Editor’s Note: This story appears in the September 2021 edition of SPEED SPORT Magazine, which went to press after it was revealed Hunter-Reay would be parting ways with Andretti Autosport at the conclusion of the season. Click here for more on that story.
There was a time when Ryan Hunter-Reay stood out in the NTT IndyCar Series as a bit of an oddity.
He was one of the few winning drivers from the United States. That is what made his 2014 Indianapolis 500 victory and 2012 NTT IndyCar Series championship so unique. When he won the Indy 500, he was the first driver from the United States to win the biggest race in the world since Sam Hornish Jr. in 2006.
When he won the 2012 title, he was also the first driver from the USA to win the championship since Hornish in 2006.
Times have changed, however.
Today’s NTT IndyCar Series has experienced an American revolution of talent, with such young drivers as two-time IndyCar Series champion Josef Newgarden, Alexander Rossi and Colton Herta earning starring roles in the series. Other Americans who have experienced a degree of success include Graham Rahal, Ed Carpenter, Conor Daly and Santino Ferrucci.
There’s even a 45-year-old American rookie, who gained fame as a seven-time NASCAR Cup Series champion, in this year’s field — Jimmie Johnson.
These drivers have followed the path created by Hunter-Reay when he started his Indy car career in 2003, driving for American Spirit/Team Johansson Racing in the Champ Car World Series.
“When I first got into Champ Car, there were very few Americans,” Hunter-Reay told SPEED SPORT. “As I continued and success grew, there were few Americans, and I was very proud to represent America. That’s how I grew up, watching all the American greats winning and competing against the best in the world. It is certainly great to see that strength in numbers now for the U.S. drivers. I’m very proud of it all.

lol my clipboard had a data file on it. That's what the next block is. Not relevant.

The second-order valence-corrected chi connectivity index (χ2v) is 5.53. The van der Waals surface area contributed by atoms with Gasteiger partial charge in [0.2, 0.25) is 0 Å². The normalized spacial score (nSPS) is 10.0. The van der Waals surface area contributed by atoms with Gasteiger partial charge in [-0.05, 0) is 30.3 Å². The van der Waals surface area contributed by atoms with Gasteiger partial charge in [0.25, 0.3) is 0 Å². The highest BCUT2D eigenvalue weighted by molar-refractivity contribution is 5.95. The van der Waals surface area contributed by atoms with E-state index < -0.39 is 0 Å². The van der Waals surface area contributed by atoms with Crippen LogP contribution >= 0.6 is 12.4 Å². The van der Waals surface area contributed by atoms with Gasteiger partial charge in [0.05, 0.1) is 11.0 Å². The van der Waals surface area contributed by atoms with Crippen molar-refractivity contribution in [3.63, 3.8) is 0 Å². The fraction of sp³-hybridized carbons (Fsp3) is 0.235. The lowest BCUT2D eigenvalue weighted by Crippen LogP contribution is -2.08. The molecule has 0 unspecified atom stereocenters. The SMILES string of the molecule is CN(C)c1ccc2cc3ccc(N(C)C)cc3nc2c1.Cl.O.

“I would like to think that I had something to do with it, and I’m very proud of the fact I could represent the United States so well against the best in the world.”
Along the way, Hunter-Reay experienced enough success, including two wins in Champ Car and 16 in the NTT IndyCar Series, earning him the nickname, “Captain America.”
“I loved it,” Hunter-Reay said. “Every time I got on the podium or the top step of the podium, I had that American flag raised high behind me. That’s what I was proud of. I take a lot of pride in that and I’m really pleased that has been my nickname.”
Hunter-Reay’s greatest accomplishments came under dramatic circumstances. The best complete season of his career came during the 2012 championship, which culminated with a fierce season finale at Auto Club Speedway in Fontana, Calif.
Hunter-Reay claimed the championship with a fourth-place finish at the two-mile oval, edging Will Power by a mere three points in the title battle.
“It came down to fighting Takuma Sato and Helio Castroneves at the end and I had to hang on to those last two spots,” Hunter-Reay recalled. “I finished fourth and It was crucial.
“Every spot, every foot on that race track for 500 miles was absolutely crucial and we pulled it off. I believed we could prior to the race.
“I think the championship was really won at Baltimore, how hard we fought there to win that race. That really put us back in the fight. But we still had to hang on at Fontana.”
Two years later, Hunter-Reay and Castroneves engaged in a battle for the ages during the 98th Indianapolis 500. The dramatic conclusion of the race was set up when Townsend Bell crashed on lap 192. After a red flag to repair a damaged SAFER barrier, Hunter-Reay restarted in the lead with Castroneves second.
The final seven laps may have been the greatest seven laps to decide an Indy 500 in history.
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